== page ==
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Post-war consensus

The post-war consensus was an era in British political history which lasted from the end of World War II to the election of Margaret Thatcher as Prime Minister of the United Kingdom in 1979.

The foundations of the post-war consensus can be traced to the reports of William Beveridge, who in 1942 formulated the concept of a more comprehensive welfare state in the United Kingdom. Shortly after the surrender of Germany in May 1945, a general election was held in the UK. The result was a landslide victory for the Labour Party, whose leader was Clement Attlee. The policies undertaken and implemented by this Labour government laid the base of the consensus. The Conservative Party accepted many of these changes and promised not to reverse them in its 1947 Industrial Charter.

The post-war consensus can be characterised as a belief in Keynesian economics, a mixed economy with the nationalisation of major industries, the establishment of the National Health Service and the creation of the modern welfare state in Britain. Such policies were instituted by all governments (both Labour and Conservative) in the post-war period. However, in early 1976 expectations that inflation and the double deficit would get worse precipitated a Sterling crisis, and by October the pound had fallen by almost 25% against the U.S. dollar. At this point the Bank of England had exhausted its foreign reserves trying to prop up the currency, and as a result the Callaghan government felt forced to ask the IMF for a £2.3 billion loan, then the largest that the IMF had ever made. In return the IMF demanded massive spending cuts and a tightening of the money supply, signalling the end of Keynesian economics in Britain. Callaghan reinforced this message in his speech to the Labour Party Conference at the height of the crisis, saying:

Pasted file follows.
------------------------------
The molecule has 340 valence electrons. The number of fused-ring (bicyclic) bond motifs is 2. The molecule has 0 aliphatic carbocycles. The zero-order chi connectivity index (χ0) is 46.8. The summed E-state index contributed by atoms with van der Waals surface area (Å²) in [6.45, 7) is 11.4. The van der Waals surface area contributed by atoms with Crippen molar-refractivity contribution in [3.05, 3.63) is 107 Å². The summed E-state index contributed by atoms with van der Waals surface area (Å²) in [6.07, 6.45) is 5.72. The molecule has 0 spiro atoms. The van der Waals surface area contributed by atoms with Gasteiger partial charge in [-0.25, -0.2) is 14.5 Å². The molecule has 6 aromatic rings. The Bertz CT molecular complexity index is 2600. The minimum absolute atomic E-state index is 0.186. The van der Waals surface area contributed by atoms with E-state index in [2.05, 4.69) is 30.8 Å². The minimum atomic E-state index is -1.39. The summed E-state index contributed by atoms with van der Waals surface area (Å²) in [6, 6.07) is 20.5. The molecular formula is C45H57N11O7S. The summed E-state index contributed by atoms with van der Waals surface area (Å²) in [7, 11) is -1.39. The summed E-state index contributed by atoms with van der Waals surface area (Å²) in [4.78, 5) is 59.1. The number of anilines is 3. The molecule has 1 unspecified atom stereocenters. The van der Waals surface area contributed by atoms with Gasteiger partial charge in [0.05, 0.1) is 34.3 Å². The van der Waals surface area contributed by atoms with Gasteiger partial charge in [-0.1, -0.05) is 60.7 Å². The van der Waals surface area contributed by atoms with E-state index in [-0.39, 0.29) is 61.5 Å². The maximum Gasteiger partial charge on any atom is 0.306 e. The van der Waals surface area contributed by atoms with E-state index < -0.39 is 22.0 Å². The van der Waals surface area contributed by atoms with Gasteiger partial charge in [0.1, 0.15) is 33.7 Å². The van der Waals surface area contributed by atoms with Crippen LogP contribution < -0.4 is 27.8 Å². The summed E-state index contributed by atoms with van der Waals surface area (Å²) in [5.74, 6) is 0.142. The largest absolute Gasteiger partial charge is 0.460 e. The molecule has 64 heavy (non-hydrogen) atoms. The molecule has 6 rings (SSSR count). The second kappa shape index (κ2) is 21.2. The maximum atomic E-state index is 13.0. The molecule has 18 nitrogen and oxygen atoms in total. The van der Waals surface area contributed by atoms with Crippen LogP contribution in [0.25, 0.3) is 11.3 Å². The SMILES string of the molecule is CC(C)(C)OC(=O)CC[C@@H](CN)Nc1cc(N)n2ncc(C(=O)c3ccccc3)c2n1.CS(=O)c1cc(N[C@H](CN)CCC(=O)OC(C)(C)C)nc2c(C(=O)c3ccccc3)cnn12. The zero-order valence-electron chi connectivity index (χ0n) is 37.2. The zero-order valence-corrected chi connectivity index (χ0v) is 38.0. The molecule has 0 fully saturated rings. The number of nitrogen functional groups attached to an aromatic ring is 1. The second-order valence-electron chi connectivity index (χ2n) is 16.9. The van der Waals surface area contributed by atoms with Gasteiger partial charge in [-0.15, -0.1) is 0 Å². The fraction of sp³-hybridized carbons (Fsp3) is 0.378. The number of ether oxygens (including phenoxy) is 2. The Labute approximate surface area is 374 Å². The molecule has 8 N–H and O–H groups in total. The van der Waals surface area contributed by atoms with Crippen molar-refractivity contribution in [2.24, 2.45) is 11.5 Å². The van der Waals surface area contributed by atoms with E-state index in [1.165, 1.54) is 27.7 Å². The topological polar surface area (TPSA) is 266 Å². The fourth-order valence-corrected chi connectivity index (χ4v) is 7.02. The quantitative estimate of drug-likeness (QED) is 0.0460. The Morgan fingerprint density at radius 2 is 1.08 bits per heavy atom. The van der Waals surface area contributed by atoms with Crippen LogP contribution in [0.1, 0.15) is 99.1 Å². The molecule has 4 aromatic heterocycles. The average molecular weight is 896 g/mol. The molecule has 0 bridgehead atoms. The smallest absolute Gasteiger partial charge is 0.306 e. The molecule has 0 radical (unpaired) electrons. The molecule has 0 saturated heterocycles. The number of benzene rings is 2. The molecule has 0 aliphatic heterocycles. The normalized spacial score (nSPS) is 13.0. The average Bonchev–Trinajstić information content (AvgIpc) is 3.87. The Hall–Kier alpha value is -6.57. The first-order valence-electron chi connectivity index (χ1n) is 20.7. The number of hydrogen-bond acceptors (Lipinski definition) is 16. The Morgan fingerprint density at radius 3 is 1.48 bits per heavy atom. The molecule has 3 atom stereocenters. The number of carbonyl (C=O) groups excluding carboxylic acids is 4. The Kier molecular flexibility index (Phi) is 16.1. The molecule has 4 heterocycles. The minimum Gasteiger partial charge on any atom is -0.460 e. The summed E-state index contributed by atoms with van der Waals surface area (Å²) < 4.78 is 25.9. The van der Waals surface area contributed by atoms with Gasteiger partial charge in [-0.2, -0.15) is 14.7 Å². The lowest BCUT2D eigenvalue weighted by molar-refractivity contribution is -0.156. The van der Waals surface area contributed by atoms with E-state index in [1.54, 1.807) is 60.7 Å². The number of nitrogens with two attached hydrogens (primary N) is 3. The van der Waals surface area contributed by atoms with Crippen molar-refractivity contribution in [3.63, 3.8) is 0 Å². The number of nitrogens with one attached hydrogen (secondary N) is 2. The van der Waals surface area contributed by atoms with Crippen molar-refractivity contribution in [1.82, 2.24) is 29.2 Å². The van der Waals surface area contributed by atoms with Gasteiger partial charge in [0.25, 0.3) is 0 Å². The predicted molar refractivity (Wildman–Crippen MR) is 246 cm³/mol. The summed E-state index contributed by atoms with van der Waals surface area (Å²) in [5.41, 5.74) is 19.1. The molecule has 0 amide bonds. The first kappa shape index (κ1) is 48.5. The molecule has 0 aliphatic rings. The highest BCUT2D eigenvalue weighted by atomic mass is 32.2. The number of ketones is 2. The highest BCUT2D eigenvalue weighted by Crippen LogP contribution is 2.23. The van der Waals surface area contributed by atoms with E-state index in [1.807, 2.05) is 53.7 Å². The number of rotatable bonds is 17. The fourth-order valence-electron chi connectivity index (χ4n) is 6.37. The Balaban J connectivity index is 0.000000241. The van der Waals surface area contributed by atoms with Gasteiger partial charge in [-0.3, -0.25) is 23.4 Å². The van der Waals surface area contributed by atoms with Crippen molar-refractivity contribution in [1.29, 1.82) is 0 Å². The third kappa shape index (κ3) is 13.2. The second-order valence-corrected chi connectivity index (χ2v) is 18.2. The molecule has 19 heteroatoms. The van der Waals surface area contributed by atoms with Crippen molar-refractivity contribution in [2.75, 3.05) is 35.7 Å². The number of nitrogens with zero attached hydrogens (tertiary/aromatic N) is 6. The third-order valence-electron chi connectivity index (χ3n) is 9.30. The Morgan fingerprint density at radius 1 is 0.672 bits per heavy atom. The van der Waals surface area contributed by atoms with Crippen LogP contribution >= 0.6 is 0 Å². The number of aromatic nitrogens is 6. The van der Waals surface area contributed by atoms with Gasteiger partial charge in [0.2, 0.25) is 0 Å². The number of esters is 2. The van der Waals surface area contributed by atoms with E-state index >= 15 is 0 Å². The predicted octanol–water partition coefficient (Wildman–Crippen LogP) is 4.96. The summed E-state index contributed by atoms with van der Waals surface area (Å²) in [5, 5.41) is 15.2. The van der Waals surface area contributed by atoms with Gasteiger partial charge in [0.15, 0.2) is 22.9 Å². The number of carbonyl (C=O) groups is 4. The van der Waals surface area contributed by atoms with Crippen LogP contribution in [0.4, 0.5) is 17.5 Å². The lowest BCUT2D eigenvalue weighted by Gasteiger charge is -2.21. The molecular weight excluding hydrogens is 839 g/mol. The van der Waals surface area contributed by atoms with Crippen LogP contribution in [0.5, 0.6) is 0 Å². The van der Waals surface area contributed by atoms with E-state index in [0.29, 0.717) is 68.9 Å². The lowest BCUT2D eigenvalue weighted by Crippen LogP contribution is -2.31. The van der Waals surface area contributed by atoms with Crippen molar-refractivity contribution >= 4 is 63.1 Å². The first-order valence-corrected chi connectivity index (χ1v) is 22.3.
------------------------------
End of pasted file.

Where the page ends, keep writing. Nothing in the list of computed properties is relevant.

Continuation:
We used to think that you could spend your way out of a recession and increase employment by cutting taxes and boosting government spending. I tell you in all candour that that option no longer exists, and in so far as it ever did exist, it only worked on each occasion since the war by injecting a bigger dose of inflation into the economy, followed by a higher level of unemployment as the next step.
Yet despite this, some elements of the post-war consensus continued.

However, in the 1970s the consensus was increasingly seen by those on the right wing as being the cause of the UK's relative economic decline. Believers in New Right political beliefs saw their ideology as the solution to Britain's economic dilemmas in the 1970s. As a consequence, the Conservative Party won the 1979 general election, thus bringing to an end the post-war consensus.

New Zealand

The 'post-war consensus' is also regarded as an era of New Zealand political history, from the first New Zealand Labour Party government of the 1930s until the election of a fundamentally changed Labour party in 1984, following years of mostly New Zealand National Party rule. Like in the UK, it was built around a 'historic compromise' between the different classes in society: the rights, health and security of employment for all workers would be guaranteed, in return for co-operation between unions and employers and a very potent form of continuously conservative governments. The key ideological tenets of governments of the period were Keynesian economic policy, heavy interventionism, economic regulation and a very powerful welfare state.

See also: Butskellism.

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